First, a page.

The overwhelming reaction to Lady Gaga's new single, "Born This Way," is that it's a rip-off of Madonna's "Express Yourself." Rihanna has just been sued by photographer David LaChapelle for using images inspired by his own in her video for "S&M." Where is the fine line between inspiration and theft? For Gaga, the thieving hullabaloo started before anyone had even heard her single. The early reception to the song's artwork was that it was a copy of an old Kylie Minogue record. When the song hit the airwaves (and the internet) on Friday, many people's first reaction was that it sounded just like Madonna's anthem, "Express Yourself." Pretty quickly, YouTube videos putting the two side by side started popping up. Supposedly the two are so similar that Gaga's core fan base, the homosexuals, are pissed off at her.

Rihanna is going to have to defend her video for "S&M" in court thanks to a lawsuit filed by fashion photographer David LaChapelle. He claims that Rihanna and director Melina Matsoukas appropriated eight of his iconic images for the video.

But how much of this is the regular sort of inspiration that happens all the time and how much of it is theft? In Gaga's case, at least with the song, the failure seems to be more artistic. While still a pop artist, she became known for her innovation. When she wasn't making outfits out of things usually found in your grocer's freezer, she was changing around melodies and creating whole new languages to sing in. When she debuted her first new offering in quite some time, everyone was pissed that it sounded just like so many songs that came before.

While the Twitter crowd decided it was "Express Yourself," the song sounds like many '90s gay dance anthems. There is nothing illegal or necessarily wrong with that. The problem for fans is that this innovator is wearing her influence a bit too much on the surface. If Gags wanted to make a gay anthem, that's great, but she should take all those hits that came before and synthesize them into something new and original. Instead, she gave us something that sounded dated and otherwise rehashed. Yes, it's a failure, but not a theft.

Rihanna, on the other hand, has a harder case to prove. Sure, music videos are often inspired by a designer, a movie, a director, or, yes, a photographer. But styling something in the vein of several different people is one thing. Taking several scenarios from one source without barely changing them is another. Some of the side-by-side images of the videos and past LaChapelle shoots do bear a strong resemblance and if the photog can prove that the director had photos of his on set for "inspiration" (as one tabloid alleges), it could spell a whole heap of trouble. And if it's not illegal, it is at least very disingenuous. If you want a video to look like David LaChapelle, then you should hire David LaChapelle.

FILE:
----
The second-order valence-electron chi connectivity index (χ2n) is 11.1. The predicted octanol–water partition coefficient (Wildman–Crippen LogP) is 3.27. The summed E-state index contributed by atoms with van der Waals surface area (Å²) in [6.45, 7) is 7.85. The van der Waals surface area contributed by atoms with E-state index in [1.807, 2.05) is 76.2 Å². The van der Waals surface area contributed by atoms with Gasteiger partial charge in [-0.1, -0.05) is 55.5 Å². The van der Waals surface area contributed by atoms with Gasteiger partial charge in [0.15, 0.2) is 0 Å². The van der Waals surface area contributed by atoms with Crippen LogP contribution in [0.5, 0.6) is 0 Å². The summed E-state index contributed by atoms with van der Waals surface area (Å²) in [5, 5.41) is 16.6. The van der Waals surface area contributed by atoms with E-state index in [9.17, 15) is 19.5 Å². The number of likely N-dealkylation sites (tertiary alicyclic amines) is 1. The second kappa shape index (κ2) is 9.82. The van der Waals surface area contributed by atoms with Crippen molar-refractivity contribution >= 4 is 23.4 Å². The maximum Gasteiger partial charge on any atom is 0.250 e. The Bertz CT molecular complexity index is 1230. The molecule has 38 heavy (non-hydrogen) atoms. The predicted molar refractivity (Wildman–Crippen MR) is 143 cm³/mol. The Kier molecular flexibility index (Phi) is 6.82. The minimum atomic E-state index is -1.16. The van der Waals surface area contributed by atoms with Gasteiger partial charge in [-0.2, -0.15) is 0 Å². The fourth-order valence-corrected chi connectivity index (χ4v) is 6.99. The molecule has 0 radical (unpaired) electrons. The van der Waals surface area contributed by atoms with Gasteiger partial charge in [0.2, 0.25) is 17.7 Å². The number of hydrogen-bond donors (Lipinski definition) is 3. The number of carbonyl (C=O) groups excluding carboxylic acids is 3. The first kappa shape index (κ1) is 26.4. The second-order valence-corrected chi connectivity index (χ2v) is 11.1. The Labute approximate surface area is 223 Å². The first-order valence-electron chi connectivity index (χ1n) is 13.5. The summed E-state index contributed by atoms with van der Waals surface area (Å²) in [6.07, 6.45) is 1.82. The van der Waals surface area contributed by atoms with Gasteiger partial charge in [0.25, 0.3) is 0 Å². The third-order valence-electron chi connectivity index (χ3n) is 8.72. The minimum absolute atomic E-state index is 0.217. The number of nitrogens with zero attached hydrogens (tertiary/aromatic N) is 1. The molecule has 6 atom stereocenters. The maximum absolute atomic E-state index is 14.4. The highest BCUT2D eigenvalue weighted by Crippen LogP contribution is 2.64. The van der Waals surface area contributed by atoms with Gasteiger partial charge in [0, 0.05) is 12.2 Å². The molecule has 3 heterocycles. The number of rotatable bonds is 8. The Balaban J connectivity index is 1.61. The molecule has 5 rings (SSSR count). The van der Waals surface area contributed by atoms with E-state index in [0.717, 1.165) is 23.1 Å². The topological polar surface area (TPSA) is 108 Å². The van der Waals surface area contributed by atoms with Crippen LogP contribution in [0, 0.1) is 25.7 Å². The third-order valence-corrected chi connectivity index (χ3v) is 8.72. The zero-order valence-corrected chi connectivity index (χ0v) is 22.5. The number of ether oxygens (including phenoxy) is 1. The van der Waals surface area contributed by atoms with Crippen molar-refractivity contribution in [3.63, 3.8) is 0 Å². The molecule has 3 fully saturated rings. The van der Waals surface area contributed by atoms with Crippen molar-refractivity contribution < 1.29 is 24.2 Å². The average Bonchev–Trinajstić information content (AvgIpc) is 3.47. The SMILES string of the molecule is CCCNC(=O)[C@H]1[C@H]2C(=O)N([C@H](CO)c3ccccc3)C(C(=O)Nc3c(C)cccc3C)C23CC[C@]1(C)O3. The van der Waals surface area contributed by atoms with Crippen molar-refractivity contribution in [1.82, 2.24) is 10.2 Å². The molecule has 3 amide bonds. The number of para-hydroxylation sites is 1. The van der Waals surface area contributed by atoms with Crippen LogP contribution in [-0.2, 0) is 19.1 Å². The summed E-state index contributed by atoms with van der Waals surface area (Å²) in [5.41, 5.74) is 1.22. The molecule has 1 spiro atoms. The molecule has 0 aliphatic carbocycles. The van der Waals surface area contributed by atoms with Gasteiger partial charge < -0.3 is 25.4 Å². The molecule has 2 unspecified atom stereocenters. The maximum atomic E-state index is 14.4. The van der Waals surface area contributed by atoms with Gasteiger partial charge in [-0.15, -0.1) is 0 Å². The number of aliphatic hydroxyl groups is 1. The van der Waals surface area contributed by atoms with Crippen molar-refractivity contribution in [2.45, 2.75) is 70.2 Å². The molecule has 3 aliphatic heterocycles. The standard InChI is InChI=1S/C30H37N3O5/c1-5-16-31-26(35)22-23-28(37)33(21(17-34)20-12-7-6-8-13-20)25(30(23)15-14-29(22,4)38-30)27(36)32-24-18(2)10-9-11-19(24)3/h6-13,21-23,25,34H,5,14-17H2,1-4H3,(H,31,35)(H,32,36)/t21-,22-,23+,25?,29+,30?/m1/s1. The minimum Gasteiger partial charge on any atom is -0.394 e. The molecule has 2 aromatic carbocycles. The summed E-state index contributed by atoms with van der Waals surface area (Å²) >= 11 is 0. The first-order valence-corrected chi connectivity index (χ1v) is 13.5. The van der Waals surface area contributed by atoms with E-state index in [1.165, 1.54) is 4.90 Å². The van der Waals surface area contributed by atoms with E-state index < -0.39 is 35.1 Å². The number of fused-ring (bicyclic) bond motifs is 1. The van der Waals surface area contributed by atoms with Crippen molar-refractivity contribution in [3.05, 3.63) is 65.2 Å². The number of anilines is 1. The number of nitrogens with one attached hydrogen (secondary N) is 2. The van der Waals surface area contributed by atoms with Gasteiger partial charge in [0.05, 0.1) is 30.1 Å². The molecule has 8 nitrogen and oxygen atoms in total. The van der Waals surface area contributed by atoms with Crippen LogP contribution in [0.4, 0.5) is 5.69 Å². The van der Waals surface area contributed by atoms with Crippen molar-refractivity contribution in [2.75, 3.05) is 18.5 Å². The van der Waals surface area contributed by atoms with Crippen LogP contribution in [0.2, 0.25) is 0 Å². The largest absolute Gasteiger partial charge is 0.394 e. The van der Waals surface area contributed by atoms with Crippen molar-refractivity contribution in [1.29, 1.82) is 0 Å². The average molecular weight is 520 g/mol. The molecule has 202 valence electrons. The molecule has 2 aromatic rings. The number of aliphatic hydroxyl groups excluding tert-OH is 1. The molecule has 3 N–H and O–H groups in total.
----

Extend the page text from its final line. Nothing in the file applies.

But artists have been influenced by their forebears as long as there has been art. Why is all this happening now? With the proliferation of media—especially platforms like Twitter and Facebook that are controlled by users—the fanatics who notice such similarities first have a much louder voice than ever before, and also the ears of people with equally loud voices. They holler and holler that "this thing is like that thing" until that becomes the reigning sentiment.

As the speed of media spins out of control, the shelf-life of the influencers gets shorter. While Madonna's "True Blue" was copying '50s tunes that were 40 years old, Gaga is rewriting '90s anthems that are only 20 years old. While Madonna's "Express Yourself" obviously referenced the work of long-dead director Fritz Lang, Rihanna is co-opting the style of photographer who is still working and popular right now. It's not that Gaga or RiRi are engaging in novel behavior, it's just getting more and more blatant. It will continue to do so, until our "new" cultural products aren't new at all, but just pastiches of familiar things and just-passed trends—and even that is ripping a page right out the Warhol playbook.

[Top images via Getty]